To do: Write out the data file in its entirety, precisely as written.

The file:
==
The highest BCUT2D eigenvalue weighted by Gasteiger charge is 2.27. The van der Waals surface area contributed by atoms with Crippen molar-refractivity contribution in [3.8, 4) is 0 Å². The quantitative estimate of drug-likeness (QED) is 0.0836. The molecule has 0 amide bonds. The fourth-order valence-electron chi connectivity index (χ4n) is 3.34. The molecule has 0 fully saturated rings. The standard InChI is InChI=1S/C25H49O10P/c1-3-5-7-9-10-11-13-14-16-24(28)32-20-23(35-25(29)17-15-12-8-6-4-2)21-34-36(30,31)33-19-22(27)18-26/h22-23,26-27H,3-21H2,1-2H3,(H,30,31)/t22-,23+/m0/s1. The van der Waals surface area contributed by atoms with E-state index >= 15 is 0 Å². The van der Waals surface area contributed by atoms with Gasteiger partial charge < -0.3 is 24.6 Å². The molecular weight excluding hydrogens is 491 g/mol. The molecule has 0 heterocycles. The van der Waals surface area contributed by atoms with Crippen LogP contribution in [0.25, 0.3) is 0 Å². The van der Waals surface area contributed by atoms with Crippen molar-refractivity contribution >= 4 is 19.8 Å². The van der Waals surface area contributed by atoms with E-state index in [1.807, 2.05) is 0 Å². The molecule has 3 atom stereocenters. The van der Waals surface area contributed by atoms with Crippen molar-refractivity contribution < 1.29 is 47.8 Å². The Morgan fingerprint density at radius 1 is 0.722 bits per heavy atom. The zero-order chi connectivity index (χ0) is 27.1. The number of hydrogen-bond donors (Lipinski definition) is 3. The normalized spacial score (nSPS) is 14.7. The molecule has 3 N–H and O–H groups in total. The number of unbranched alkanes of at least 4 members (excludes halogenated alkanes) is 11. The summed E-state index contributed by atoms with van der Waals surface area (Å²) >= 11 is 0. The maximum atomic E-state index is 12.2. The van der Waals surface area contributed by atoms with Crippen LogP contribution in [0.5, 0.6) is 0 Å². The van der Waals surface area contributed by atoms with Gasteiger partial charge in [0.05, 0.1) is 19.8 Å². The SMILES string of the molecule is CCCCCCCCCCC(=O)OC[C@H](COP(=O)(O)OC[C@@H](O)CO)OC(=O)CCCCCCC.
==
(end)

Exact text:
The highest BCUT2D eigenvalue weighted by Gasteiger charge is 2.27. The van der Waals surface area contributed by atoms with Crippen molar-refractivity contribution in [3.8, 4) is 0 Å². The quantitative estimate of drug-likeness (QED) is 0.0836. The molecule has 0 amide bonds. The fourth-order valence-electron chi connectivity index (χ4n) is 3.34. The molecule has 0 fully saturated rings. The standard InChI is InChI=1S/C25H49O10P/c1-3-5-7-9-10-11-13-14-16-24(28)32-20-23(35-25(29)17-15-12-8-6-4-2)21-34-36(30,31)33-19-22(27)18-26/h22-23,26-27H,3-21H2,1-2H3,(H,30,31)/t22-,23+/m0/s1. The van der Waals surface area contributed by atoms with E-state index >= 15 is 0 Å². The van der Waals surface area contributed by atoms with Gasteiger partial charge < -0.3 is 24.6 Å². The molecular weight excluding hydrogens is 491 g/mol. The molecule has 0 heterocycles. The van der Waals surface area contributed by atoms with Crippen LogP contribution in [0.25, 0.3) is 0 Å². The van der Waals surface area contributed by atoms with Crippen molar-refractivity contribution >= 4 is 19.8 Å². The van der Waals surface area contributed by atoms with E-state index in [1.807, 2.05) is 0 Å². The molecule has 3 atom stereocenters. The van der Waals surface area contributed by atoms with Crippen molar-refractivity contribution < 1.29 is 47.8 Å². The Morgan fingerprint density at radius 1 is 0.722 bits per heavy atom. The zero-order chi connectivity index (χ0) is 27.1. The number of hydrogen-bond donors (Lipinski definition) is 3. The normalized spacial score (nSPS) is 14.7. The molecule has 3 N–H and O–H groups in total. The number of unbranched alkanes of at least 4 members (excludes halogenated alkanes) is 11. The summed E-state index contributed by atoms with van der Waals surface area (Å²) >= 11 is 0. The maximum atomic E-state index is 12.2. The van der Waals surface area contributed by atoms with Crippen LogP contribution in [0.5, 0.6) is 0 Å². The van der Waals surface area contributed by atoms with Gasteiger partial charge in [0.05, 0.1) is 19.8 Å². The SMILES string of the molecule is CCCCCCCCCCC(=O)OC[C@H](COP(=O)(O)OC[C@@H](O)CO)OC(=O)CCCCCCC.